Bounds on multithreaded computations by work stealing
Massachusetts Institute of Technology. Department of Electrical Engineering and Computer Science.
Charles E. Leiserson.
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Blumofe and Leiserson  gave the first provably good work-stealing work scheduler for multithreaded computations with dependencies. Their scheduler executes a fully strict (i.e., wellstructured) computation on P processors in expected time [mathematical formula], where T denotes the minimum serial execution time of the multithreaded computation, and T. denotes the minimum execution time with an infinite number of processors. This thesis extends the existing literature in two directions. Firstly, we analyze the number of successful steals in multithreaded computations. The existing literature has dealt with the number of steal attempts without distinguishing between successful and unsuccessful steals. While that approach leads to a fruitful probabilistic analysis, it does not yield an interesting result for a worst-case analysis. We obtain tight upper bounds on the number of successful steals when the computation can be modeled by a computation tree. In particular, if the computation starts with a complete k-ary tree of height h, the maximum number of successful steals is [mathematical formula]. Secondly, we investigate a variant of the work-stealing algorithm that we call the localized work-stealing algorithm. The intuition behind this variant is that because of locality, processors can benefit from working on their own work. Consequently, when a processor is free, it makes a steal attempt to get back its own work. We call this type of steal a steal-back. We show that under the "even distribution of free agents assumption", the expected running time of the algorithm is [mathematical formula]. In addition, we obtain another running-time bound based on ratios between the sizes of serial tasks in the computation. If M denotes the maximum ratio between the largest and the smallest serial tasks of a processor after removing a total of O(P) serial tasks across all processors from consideration, then the expected running time of the algorithm is [mathematical formula].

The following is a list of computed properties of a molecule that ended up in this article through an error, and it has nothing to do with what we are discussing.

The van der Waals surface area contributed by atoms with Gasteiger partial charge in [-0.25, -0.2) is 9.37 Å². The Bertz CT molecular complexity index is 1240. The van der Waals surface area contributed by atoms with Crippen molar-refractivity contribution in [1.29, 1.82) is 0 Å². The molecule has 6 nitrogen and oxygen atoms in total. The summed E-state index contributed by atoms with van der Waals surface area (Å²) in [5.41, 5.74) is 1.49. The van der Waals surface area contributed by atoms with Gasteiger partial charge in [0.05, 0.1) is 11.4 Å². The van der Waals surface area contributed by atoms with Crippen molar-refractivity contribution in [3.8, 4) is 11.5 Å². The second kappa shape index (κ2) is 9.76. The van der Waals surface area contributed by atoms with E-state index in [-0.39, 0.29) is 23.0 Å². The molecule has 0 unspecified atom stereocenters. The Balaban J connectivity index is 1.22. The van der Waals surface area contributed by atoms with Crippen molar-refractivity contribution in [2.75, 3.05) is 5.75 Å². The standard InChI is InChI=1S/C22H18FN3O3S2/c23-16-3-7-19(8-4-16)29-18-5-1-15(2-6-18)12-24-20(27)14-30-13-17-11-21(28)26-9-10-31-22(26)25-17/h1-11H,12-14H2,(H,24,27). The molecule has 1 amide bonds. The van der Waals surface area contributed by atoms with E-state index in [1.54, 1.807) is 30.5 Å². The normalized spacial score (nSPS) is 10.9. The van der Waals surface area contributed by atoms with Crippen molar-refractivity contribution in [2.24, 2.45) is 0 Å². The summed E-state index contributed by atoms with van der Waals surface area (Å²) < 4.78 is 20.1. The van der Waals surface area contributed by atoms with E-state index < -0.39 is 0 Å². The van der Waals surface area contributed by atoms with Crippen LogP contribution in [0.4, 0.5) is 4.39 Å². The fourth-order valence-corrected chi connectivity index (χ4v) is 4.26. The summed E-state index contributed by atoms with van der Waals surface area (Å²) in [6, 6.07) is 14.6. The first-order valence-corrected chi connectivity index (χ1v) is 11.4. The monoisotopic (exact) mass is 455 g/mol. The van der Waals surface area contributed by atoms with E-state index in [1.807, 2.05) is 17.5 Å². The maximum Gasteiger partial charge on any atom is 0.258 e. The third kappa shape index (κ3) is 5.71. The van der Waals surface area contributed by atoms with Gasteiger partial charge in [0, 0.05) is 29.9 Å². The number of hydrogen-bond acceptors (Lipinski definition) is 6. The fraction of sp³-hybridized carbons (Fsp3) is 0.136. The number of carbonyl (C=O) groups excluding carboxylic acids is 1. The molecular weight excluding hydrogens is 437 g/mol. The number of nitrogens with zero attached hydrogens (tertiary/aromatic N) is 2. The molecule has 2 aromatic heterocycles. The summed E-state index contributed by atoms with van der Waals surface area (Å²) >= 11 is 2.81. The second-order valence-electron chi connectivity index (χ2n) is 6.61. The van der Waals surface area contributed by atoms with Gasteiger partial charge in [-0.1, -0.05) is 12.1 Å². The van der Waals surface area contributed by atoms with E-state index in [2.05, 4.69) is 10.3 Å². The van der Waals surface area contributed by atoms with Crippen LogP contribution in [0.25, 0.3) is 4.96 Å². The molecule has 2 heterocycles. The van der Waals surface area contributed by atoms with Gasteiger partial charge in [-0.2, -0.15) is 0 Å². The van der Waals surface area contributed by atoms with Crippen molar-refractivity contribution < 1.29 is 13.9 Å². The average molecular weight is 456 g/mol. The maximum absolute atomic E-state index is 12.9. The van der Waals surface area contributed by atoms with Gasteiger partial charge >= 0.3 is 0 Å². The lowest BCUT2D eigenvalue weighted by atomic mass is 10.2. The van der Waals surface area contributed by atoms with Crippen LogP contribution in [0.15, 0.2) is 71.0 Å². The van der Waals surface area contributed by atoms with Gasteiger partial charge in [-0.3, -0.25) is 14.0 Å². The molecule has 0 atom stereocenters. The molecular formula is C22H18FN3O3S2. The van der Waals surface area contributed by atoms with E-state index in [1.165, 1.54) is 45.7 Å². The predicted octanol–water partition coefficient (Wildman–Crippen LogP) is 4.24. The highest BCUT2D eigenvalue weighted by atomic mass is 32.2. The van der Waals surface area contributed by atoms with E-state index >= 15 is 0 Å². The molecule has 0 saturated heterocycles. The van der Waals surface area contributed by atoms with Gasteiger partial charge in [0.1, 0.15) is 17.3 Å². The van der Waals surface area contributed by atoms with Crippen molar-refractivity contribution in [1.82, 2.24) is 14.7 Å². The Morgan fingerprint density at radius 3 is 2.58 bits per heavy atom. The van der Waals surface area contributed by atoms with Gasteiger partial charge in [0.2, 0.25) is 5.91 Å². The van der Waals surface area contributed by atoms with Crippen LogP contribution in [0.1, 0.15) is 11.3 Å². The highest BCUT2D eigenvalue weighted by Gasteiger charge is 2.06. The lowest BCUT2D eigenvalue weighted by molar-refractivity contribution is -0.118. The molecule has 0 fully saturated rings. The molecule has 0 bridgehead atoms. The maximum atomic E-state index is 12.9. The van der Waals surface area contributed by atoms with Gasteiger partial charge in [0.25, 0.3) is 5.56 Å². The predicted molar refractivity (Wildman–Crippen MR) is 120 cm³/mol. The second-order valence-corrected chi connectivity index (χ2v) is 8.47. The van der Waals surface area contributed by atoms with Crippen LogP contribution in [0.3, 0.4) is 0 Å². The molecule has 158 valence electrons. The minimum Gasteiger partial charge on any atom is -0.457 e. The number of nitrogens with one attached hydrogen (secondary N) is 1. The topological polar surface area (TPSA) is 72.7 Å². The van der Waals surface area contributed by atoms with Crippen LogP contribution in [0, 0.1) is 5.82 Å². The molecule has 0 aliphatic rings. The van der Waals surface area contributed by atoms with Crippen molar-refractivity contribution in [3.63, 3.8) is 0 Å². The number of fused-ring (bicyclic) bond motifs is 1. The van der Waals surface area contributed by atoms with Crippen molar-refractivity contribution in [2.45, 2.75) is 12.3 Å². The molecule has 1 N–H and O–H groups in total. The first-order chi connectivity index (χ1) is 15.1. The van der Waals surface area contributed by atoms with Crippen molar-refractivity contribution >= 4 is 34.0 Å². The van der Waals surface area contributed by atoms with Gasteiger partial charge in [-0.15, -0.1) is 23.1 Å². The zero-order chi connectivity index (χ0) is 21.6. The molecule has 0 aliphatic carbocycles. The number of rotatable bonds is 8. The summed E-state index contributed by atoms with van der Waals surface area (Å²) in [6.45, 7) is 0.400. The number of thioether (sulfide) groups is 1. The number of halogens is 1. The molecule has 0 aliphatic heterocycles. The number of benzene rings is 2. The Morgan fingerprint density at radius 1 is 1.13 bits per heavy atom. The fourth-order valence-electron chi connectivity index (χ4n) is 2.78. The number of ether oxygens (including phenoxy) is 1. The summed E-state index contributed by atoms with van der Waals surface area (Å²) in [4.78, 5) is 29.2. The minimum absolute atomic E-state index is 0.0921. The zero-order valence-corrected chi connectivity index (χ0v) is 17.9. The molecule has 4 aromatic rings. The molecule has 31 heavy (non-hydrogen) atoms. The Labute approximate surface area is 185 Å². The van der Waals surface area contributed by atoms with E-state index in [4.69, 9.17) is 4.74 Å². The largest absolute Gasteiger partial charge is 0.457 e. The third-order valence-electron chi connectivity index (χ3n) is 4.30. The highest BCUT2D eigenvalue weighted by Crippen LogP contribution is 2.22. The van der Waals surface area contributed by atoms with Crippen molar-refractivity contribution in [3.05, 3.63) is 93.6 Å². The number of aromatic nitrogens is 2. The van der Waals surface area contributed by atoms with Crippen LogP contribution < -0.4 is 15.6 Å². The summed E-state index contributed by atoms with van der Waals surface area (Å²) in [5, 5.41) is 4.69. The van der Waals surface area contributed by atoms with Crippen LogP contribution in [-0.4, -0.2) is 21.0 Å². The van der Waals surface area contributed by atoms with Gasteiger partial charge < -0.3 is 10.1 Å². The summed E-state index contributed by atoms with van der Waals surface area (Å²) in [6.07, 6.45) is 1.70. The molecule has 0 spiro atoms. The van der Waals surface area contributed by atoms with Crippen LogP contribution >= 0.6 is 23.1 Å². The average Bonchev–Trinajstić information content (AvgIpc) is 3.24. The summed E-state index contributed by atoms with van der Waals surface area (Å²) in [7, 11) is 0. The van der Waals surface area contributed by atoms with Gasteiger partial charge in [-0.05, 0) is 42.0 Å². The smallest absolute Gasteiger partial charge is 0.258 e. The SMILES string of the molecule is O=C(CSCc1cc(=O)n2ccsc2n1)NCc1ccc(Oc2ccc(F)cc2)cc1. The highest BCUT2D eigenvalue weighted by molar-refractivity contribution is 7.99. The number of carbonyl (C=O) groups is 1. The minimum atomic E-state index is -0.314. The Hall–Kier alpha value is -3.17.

Thesis: M. Eng., Massachusetts Institute of Technology, Department of Electrical Engineering and Computer Science, 2014.Cataloged from PDF version of thesis.Includes bibliographical references (pages 61-62).
DepartmentMassachusetts Institute of Technology. Department of Electrical Engineering and Computer Science.; Massachusetts Institute of Technology. Department of Electrical Engineering and Computer Science
Massachusetts Institute of Technology
Electrical Engineering and Computer Science.